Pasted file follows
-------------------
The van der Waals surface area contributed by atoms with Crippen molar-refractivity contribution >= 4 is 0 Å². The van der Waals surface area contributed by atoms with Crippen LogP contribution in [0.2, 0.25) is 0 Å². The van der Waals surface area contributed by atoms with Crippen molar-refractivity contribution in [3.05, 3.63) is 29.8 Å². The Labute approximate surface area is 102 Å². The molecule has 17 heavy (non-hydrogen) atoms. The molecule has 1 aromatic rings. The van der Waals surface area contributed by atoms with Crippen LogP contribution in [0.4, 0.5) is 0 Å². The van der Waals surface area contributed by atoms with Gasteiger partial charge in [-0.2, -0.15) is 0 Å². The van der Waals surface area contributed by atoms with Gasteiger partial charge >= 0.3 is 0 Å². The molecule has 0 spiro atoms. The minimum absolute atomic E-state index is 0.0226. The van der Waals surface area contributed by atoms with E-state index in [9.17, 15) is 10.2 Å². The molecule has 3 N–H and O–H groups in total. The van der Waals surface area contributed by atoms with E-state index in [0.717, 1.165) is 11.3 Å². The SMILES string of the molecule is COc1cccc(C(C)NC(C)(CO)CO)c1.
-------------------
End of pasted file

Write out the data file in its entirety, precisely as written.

The van der Waals surface area contributed by atoms with Crippen molar-refractivity contribution >= 4 is 0 Å². The van der Waals surface area contributed by atoms with Crippen LogP contribution in [0.2, 0.25) is 0 Å². The van der Waals surface area contributed by atoms with Crippen molar-refractivity contribution in [3.05, 3.63) is 29.8 Å². The Labute approximate surface area is 102 Å². The molecule has 17 heavy (non-hydrogen) atoms. The molecule has 1 aromatic rings. The van der Waals surface area contributed by atoms with Crippen LogP contribution in [0.4, 0.5) is 0 Å². The van der Waals surface area contributed by atoms with Gasteiger partial charge in [-0.2, -0.15) is 0 Å². The van der Waals surface area contributed by atoms with Gasteiger partial charge >= 0.3 is 0 Å². The molecule has 0 spiro atoms. The minimum absolute atomic E-state index is 0.0226. The van der Waals surface area contributed by atoms with E-state index in [9.17, 15) is 10.2 Å². The molecule has 3 N–H and O–H groups in total. The van der Waals surface area contributed by atoms with E-state index in [0.717, 1.165) is 11.3 Å². The SMILES string of the molecule is COc1cccc(C(C)NC(C)(CO)CO)c1.